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J Sex Med. 2018 Aug;15(8):1073-1082. doi: 10.1016/j.jsxm.2018.05.016. Epub 2018 Jun 28.

Erectile Dysfunction and Depression: A Systematic Review and Meta-Analysis.

Author information

1
Department of Urology, Union Hospital, Tongji Medical College, Huazhong University of Science and Technology, Wuhan, China; Department of Nosocomial Infection Management, Union Hospital, Tongji Medical College, Huazhong University of Science and Technology, Wuhan, China.
2
Department of Urology, Union Hospital, Tongji Medical College, Huazhong University of Science and Technology, Wuhan, China.
3
Department of Urology, Union Hospital, Tongji Medical College, Huazhong University of Science and Technology, Wuhan, China. Electronic address: zhuzhaohui316@163.com.

Abstract

BACKGROUND:

Some studies have reported that exposure to depression increases the risk of erectile dysfunction (ED), whereas others have observed no association. Moreover, additional studies have reported that exposure to ED increases the risk of depression.

AIM:

To identify and quantitatively synthesize all studies evaluating the association between ED and depression and to explore factors that may explain differences in the observed association.

METHODS:

We conducted a systematic review and meta-analysis. We searched Medline, Ovid Embase, and the Cochrane Library through October 2017 for studies that had evaluated the association between ED and depression. Studies were included in accordance with Patient Population or Problem, Intervention, Comparison, Outcomes, and Setting (PICOS) inclusion criteria.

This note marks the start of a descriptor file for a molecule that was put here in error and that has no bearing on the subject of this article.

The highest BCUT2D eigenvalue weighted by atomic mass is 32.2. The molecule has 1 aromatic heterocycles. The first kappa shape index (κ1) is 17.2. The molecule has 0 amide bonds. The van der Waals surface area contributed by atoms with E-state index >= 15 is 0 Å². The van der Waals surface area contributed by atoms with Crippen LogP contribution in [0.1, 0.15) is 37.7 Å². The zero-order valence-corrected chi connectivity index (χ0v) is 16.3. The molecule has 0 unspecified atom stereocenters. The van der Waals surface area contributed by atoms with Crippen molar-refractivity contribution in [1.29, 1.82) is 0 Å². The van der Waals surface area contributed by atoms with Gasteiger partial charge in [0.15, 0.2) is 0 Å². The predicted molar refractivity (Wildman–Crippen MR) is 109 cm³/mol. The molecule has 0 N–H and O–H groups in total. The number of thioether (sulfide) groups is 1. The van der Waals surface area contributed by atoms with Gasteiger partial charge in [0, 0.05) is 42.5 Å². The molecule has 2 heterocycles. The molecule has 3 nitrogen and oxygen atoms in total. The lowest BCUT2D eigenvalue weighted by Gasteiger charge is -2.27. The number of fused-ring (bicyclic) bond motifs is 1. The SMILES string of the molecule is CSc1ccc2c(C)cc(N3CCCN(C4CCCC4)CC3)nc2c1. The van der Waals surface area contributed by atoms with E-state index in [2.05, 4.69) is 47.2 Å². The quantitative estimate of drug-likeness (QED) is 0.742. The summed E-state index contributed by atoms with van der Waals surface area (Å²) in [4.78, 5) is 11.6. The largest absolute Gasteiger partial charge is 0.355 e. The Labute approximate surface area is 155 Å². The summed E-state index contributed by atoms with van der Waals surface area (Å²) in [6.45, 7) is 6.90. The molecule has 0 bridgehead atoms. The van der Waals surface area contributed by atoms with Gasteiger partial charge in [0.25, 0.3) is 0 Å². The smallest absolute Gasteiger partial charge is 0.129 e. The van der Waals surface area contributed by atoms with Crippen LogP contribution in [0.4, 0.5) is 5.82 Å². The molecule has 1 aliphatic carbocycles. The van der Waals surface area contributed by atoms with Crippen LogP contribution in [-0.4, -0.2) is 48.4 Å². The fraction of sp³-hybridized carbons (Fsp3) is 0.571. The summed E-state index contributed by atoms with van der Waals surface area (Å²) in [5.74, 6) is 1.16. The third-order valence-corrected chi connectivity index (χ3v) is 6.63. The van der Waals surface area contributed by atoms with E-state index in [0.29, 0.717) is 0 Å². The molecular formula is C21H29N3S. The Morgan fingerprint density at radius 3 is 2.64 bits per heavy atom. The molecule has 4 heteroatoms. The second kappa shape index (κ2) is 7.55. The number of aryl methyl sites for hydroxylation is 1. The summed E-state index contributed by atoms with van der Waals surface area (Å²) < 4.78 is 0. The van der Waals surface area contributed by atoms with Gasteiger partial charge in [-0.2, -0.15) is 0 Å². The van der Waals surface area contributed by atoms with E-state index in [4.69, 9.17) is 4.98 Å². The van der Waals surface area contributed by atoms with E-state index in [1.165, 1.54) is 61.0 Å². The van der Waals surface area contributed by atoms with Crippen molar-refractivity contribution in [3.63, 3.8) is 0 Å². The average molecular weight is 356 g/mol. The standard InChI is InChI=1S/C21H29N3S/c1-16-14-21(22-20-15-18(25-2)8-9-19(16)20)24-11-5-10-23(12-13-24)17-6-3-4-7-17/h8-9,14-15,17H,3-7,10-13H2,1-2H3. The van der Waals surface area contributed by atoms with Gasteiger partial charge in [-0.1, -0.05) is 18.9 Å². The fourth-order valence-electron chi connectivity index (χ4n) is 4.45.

OUTCOMES:

The odds ratio (OR) was regarded as the effect size, and the heterogeneity across studies was assessed using the I2 statistic.

RESULTS:

We identified 49 eligible publications. The pooled OR for studies evaluating depression exposure and risk of ED was 1.39 (95% CI: 1.35-1.42; n = 46 publications with 48 studies). Although we observed large heterogeneity (I2 = 93.6%), subgroup analysis indicated that it may have been as a result of variations in study design, comorbidities, ED assessment, depression assessment, the source of the original effect size, etc. No significant publication bias was observed (P = .315), and the overall effect size did not change by excluding any single study. The pooled OR for studies evaluating ED exposure and risk of depression was 2.92 (95% CI: 2.37-3.60; n = 5 publications with 6 studies). No significant heterogeneity (P < .257, I2 = 23.5%) or publication bias (P = .260) was observed.

CLINICAL IMPLICATIONS:

Patients reporting ED should be routinely screened for depression, whereas patients presenting with symptoms of depression should be routinely assessed for ED.

STRENGTHS AND LIMITATIONS:

There are several strengths to this study. First, evaluations of the association between ED and depression are timely and relevant for clinicians, policymakers, and patients. Second, we intentionally conducted 2 meta-analyses on the association, allowing us to include all potentially relevant studies. However, our study also possesses some limitations. First, the OR is a measure of association that only reveals whether an association is present. Thus, this study was unable to determine the direction of causality between ED and depression. Second, the high heterogeneity among studies makes it difficult to generalize the conclusions.

CONCLUSION:

This study demonstrates an association between depression and ED. Policymakers, clinicians and patients should attend to the association between depression and ED. Liu Q, Zhang Y, Wang J, et al. Erectile dysfunction and depression: A systematic review and meta-analysis. J Sex Med 2018;15:1073-1082.

KEYWORDS:

Depression; Erectile Dysfunction; Meta-Analysis; Review

PMID:
29960891
DOI:
10.1016/j.jsxm.2018.05.016
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